Getting Your Clients Out of the Tanning Bed

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There are plenty of reasons clients can give for using a tanning bed, but none of those reasons can match up against the reasons for not using one. You may have a few clients that use them occasionally or some that absolutely refuse to stop, but no matter who your client is, it’s important to have crucial conversations with them about saving their skin, protecting their health, and setting an example for those around them.

 

ALWAYS DO A SKIN SCAN

You have great access to your client’s scalp, face, and neck during a facial or waxing treatment. Tell the client that you are doing a scan, but that it’s also not a replacement for having an annual skin cancer check by a medical doctor. Educate the client about what you are looking for and if you see something that should get checked. Ask your client if they have noticed any changes in their skin. It also helps to have pictures of exactly what type of moles you might be concerned about, so that you can show them what you are looking for.

 

HIT IT HARD IN MAY

Over 400,000 cases of skin cancer per year are caused by indoor tanning in ultraviolet light beds. May is Skin Cancer Awareness month, and the Skin Cancer Foundation provides the public a list of places they can go to get a free skin cancer check. You can add your spa to the list by inviting a doctor or dermatologist in for a day to give clients free skin cancer checks and submit it to the website to add to the listings. Your clients might feel less intimidated getting checked for skin cancer in your spa, rather than going to a doctor’s office.

 

SHARE STORIES

Do you have any previous clients that have had skin cancer? With their permission, create a marketing piece to share their story to educate the rest of your clients. While some of us are destined to get skin cancer no matter how much sunscreen we put on and how much we stay out of the sun, it helps to understand which bad habits may have also led to contracting skin cancer and how much the person might regret those habits.

 

SUNSCREEN

Let your clients know that you are applying sunscreen to their face at the end of a treatment, explain the ingredients in the sunscreen you use and how it will actually work to combat signs of aging and protect the skin from sun damage and hopefully skin cancer. Ensure that you have a great mix of sunscreens in your retail area for the face, body, children, and sports. It’s also a great idea to have tinted moisturizers that have sun protection factor in them for clients, as well as regular face moisturizers. You can always layer on multiple products that all have sunscreen in them.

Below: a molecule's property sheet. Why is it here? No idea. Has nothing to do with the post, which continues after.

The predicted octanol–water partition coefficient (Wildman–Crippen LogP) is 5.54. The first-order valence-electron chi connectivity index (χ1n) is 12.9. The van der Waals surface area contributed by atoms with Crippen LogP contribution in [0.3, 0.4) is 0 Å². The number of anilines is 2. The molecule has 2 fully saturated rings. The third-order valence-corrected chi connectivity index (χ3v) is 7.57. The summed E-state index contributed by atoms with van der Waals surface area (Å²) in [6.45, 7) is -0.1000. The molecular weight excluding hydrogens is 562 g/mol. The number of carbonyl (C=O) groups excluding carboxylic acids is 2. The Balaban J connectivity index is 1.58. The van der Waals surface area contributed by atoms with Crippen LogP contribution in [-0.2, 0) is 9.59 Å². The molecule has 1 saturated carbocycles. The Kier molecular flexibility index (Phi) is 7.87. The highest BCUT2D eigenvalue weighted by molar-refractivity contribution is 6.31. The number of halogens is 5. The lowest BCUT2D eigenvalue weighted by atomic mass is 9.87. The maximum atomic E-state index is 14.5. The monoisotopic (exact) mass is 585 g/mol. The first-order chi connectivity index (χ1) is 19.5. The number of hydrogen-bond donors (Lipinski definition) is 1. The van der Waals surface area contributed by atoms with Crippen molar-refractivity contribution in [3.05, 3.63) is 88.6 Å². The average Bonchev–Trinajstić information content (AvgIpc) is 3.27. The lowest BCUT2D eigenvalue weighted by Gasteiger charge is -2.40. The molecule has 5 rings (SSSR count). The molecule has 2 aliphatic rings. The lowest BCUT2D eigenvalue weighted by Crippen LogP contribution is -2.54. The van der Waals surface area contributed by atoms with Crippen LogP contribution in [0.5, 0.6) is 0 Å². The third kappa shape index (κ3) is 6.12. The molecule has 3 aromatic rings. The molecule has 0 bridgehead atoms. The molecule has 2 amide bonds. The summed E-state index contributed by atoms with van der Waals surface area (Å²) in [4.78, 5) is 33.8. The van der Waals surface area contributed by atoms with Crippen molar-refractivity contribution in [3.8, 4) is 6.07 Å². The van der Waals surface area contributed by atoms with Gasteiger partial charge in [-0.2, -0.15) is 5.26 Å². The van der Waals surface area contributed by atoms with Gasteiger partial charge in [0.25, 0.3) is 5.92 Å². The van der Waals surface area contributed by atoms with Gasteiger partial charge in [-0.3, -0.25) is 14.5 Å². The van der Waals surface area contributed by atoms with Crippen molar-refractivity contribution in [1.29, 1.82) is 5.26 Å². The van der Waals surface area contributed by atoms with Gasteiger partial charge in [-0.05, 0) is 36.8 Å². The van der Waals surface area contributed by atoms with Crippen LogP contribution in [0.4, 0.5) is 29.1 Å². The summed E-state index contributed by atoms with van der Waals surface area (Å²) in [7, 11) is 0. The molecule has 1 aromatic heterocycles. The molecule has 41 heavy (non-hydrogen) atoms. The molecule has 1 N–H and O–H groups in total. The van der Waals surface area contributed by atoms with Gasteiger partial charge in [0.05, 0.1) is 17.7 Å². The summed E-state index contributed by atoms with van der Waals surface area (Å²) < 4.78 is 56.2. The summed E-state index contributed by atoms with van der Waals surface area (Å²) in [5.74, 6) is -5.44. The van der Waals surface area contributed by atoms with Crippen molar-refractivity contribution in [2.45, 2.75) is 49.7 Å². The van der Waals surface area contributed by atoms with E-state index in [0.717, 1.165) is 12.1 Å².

TALK

If you know that a client is in the tanning bed or not practicing sun safe habits, the best thing to do is have a conversation with them about it. Choose your words and tone of voice carefully, as you don’t want them to get defensive. The goal is to find out exactly why they tan and how much they are tanning. If they are just looking for a glow, suggest that they spray tan or teach them how to properly use a self-tanning lotion. If they are going to the tanning bed to “feel good,” “because it’s warm,” or to “relax;” chances are the issues are deeper and can run along the lines of depression or a behavioral addiction, in this case, known as “tanning dependence.” If their reason for tanning ties into the fact that they hate their skin or they are compulsive with their behavior (for example, memberships at multiple tanning salons), they may have body dysmorphic disorder. A tanning addiction isn’t something to ignore but resolving more serious cases should be left to professionals.

 

Do not take it personally if you can’t get your clients out of the tanning bed. At the end of the day, it is their responsibility to take care of their own health and skin. All you can do is advise them and give them the tools and information they need to make skin-friendly choices.

 

 

 

 

 

Kelly Richardson has over 13 years of experience educating the beauty, spa, and skin care industries on marketing, sunless tanning, and business topics. She is the president of VENONE, a communications and marketing company that supports beauty and skin care brands and businesses.

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